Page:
Due to Ndingi’s love for the local clergy, he opened his own minor seminary at Molo (St. Joseph Seminary) and wholly supported the seminarians. He was among the few church leaders who were very keen on the indigenization of the church in Africa. This did not however deter him from working with foreign missionaries. During his time, many missionaries—including the Veronica Fathers, the Holy Ghost Fathers, the Donum priests, and the Franciscans—came and set up mission stations in the diocese (Baur, 1990, p.139).

Current church leaders, especially bishops can learn many things from Ndingi related to the management of the church. In the first ten years of his ministry in Nakuru, he focused in the extension of evangelization work. In the next ten years he concentrated on pastoral work. To ensure that he succeeded, he a drew up a “Pastoral Plan” in 1978 in consultation with priests, religious brothers/sisters and laity. The plan covered every aspect of pastoral activity ranging from the organization of prayer houses, parishes, deaneries and diocese (Baur, 1990). The plan was adopted by the Synod as a blueprint for pastoral work in the diocese. This plan was what made work of the bishop very successful in Nakuru. Some of the most memorable things about Ndingi in Nakuru were his contributions to agriculture, such as Baraka Farm, drilling boreholes for the people of God to use, setting up the Diocesan Pastoral Centre and fighting bravely for people who were being mistreated during the well-known tribal clashes (Catholic Hierarchy, 2020).

Ndingi made every effort to build his diocese both physically and spiritually, but it is perhaps his propensity to vigorously and fearless fight for the rights of the people of Rift Valley and Kenyans in general that have made him admired and remembered by many. In fact, some church leaders, like Retired Bishop Gideon Githinga of the Anglican Church of Kenya refer to him as a “Human rights activist” (2001, p. 213). At a time when everyone was afraid to stand up to President Moi, Ndingi led a group of church leaders to tell him that if he (the President) “did not change his policies, the country will not be KANU [the ruling party at that time], but a cemetery of its sons and daughters” (Gifford, 2009). This was during the 1991-1992 tribal clashes in the Rift valley where more than 2000 people lost their lives.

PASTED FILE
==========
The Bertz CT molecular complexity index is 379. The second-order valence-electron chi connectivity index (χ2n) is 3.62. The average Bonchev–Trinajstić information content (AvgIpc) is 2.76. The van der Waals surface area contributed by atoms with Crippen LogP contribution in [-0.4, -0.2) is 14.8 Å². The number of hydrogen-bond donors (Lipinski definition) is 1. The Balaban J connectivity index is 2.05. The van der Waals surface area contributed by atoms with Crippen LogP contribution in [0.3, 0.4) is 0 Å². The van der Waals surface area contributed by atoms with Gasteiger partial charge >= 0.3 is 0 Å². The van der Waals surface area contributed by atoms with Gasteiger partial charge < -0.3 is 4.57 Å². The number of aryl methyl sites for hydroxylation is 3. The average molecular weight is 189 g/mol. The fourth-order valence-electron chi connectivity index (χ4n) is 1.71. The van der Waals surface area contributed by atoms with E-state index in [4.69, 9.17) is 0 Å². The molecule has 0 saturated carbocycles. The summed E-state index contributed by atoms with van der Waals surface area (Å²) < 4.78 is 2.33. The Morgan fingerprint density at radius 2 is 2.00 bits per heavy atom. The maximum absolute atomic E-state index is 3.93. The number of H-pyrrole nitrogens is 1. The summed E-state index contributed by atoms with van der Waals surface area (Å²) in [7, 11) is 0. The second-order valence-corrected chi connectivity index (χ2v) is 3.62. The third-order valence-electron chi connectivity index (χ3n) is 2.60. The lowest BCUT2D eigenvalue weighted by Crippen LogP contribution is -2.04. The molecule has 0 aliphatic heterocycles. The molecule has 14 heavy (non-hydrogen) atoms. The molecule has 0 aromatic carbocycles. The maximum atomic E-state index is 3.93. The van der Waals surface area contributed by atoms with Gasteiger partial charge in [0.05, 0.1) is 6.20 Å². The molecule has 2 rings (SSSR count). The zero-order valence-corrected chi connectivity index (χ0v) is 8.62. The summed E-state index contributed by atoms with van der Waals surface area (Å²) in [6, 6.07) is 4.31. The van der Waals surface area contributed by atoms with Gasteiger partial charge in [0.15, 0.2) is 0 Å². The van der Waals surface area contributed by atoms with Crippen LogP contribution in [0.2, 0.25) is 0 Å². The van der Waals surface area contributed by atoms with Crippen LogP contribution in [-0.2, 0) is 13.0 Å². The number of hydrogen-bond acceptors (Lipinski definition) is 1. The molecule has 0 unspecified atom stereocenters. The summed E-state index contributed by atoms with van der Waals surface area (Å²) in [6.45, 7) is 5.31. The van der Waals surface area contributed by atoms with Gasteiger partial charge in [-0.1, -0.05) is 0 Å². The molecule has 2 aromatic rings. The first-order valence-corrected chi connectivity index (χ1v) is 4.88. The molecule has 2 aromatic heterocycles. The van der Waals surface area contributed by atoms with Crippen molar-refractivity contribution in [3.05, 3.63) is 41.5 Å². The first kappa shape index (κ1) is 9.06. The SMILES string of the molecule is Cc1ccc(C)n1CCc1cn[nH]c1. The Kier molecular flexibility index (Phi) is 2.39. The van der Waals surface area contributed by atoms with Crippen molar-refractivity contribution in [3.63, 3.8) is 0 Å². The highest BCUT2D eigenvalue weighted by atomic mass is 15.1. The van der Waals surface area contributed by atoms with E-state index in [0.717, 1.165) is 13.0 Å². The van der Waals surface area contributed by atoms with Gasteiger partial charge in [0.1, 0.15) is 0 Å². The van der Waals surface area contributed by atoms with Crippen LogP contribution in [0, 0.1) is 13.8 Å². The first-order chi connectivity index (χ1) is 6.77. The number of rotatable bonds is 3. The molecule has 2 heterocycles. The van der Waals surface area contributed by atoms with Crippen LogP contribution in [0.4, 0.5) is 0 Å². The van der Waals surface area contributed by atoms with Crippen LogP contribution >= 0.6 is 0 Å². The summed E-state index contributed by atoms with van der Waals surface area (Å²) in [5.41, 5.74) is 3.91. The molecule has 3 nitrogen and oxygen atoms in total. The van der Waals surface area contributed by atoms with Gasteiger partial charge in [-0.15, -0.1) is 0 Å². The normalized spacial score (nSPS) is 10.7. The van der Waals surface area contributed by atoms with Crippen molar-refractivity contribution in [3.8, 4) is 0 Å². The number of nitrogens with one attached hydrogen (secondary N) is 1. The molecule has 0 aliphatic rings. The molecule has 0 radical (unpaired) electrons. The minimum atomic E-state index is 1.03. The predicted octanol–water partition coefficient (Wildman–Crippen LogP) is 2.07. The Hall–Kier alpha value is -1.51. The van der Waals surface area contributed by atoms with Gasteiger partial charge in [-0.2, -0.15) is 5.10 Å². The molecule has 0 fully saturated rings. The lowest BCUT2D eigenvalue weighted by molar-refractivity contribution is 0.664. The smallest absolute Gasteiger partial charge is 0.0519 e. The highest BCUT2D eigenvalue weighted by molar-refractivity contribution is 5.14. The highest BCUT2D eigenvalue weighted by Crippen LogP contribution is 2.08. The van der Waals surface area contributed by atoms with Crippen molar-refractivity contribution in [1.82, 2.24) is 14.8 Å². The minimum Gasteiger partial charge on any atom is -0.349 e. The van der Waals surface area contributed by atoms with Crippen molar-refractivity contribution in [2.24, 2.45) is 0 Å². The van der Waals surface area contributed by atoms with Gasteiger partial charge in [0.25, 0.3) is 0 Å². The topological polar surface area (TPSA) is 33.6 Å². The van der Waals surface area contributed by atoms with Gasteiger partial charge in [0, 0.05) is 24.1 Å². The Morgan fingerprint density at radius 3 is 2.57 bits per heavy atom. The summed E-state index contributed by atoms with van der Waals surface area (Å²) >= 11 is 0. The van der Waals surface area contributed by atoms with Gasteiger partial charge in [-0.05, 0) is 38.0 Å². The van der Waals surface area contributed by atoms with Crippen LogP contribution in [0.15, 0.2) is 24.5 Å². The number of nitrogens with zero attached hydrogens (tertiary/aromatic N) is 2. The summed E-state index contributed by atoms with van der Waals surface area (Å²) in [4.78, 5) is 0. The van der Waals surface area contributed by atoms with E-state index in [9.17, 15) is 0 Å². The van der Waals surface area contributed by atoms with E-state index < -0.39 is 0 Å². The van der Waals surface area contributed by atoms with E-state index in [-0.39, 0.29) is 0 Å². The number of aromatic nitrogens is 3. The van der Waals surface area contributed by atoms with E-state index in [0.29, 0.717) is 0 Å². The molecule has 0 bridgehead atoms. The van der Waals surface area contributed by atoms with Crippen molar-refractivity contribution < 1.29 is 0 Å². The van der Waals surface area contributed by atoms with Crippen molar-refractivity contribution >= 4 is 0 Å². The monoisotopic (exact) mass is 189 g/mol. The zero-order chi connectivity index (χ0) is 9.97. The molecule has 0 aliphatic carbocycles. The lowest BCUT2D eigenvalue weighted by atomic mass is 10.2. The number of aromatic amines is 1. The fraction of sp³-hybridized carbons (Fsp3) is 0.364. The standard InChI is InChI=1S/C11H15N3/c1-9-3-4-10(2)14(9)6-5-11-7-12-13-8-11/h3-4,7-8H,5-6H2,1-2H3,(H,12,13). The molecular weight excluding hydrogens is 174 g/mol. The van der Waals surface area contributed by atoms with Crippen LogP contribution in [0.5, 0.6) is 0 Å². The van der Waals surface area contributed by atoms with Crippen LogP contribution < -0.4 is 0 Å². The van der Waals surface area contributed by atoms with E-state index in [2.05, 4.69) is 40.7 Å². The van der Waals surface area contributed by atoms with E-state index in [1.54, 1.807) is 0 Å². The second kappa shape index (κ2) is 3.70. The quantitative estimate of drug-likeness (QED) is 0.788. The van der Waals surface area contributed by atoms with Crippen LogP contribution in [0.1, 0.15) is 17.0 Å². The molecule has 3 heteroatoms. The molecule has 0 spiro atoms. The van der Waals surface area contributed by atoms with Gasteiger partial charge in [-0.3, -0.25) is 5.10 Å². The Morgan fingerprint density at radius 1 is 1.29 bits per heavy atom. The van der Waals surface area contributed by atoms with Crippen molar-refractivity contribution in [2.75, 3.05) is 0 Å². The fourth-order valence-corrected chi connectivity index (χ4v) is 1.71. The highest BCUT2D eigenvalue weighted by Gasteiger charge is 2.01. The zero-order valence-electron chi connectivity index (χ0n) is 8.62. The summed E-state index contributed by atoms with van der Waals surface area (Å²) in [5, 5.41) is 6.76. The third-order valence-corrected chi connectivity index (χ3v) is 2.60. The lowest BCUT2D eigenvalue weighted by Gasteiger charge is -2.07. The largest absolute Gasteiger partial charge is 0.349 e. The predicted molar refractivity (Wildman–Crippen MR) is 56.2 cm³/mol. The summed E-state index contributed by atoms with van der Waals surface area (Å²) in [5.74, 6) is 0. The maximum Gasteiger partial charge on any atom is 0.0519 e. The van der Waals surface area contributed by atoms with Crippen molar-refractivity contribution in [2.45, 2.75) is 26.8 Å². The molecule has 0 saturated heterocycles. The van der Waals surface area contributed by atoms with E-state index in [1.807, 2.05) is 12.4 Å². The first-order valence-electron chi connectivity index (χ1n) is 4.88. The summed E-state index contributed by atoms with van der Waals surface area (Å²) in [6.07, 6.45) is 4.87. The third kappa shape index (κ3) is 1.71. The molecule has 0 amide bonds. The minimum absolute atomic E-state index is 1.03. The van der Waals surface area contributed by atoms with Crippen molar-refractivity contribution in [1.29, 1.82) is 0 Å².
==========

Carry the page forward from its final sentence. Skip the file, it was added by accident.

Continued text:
At the height of Kenya’s second liberation struggle, many church leaders supported the KANU government and did not want to participate in the demonstrations that were going on. Some church leaders however chose to be the voice of the voiceless and even developed their own theology of liberation (Gifford, 2009). Ndingi was among the few who decided to speak against the oppression and exploitation that was going on under the KANU regime. Together with him were Bishops David Gitari, Henry Okullu and Alexander Muge of the Anglican Church of Kenya (ACK) and Rev. Timothy Njoya of the Presbyterian Church of East Africa (PCEA) (Throup, 1995).

In 1988, Moi’s government introduced a voting system known as “Mlolongo” or queue voting, where the voters queued behind the image of their favored candidate. Ndingi was among the first church leaders to oppose this voting system (KDRTV News, 2020)—which, according to Bishop David Gitari, set the stage for massive rigging as candidates with shorter queues defeated the candidates with long queues (Gitari, 1988). Githiga (2001) affirms that most of the Ndingi’s sermons spelled out the social and political dimensions of the gospel. The Kenya Conference of Catholic Bishops (KCCB) eulogized Ndingi as a “fearless man of God who was a thorn in the flesh of the political class” (The Catholic Mirror, 2020).

Whenever there was a problem in the country, Ndingi never minced his words. For example, speaking from his base in Nakuru in 1988, he lamented the killing of democracy in Kenya. The Weekly Review of April 29 quoted him as expressing concern about the future of democracy in Kenya. He was alarmed over a party and a government that was increasingly becoming intolerant of the people’s views and wishes (Citizen Digital, 2020). He is remembered for the active role he played in the struggle for the re-introduction of multiparty democracy in Kenya. Although he was a moderate who tried to avoid pitting the public against the government, the atrocities committed by Daniel Arap Moi’s repressive regime forced him to publicly condemn the authorities (Citizen Digital, 2020).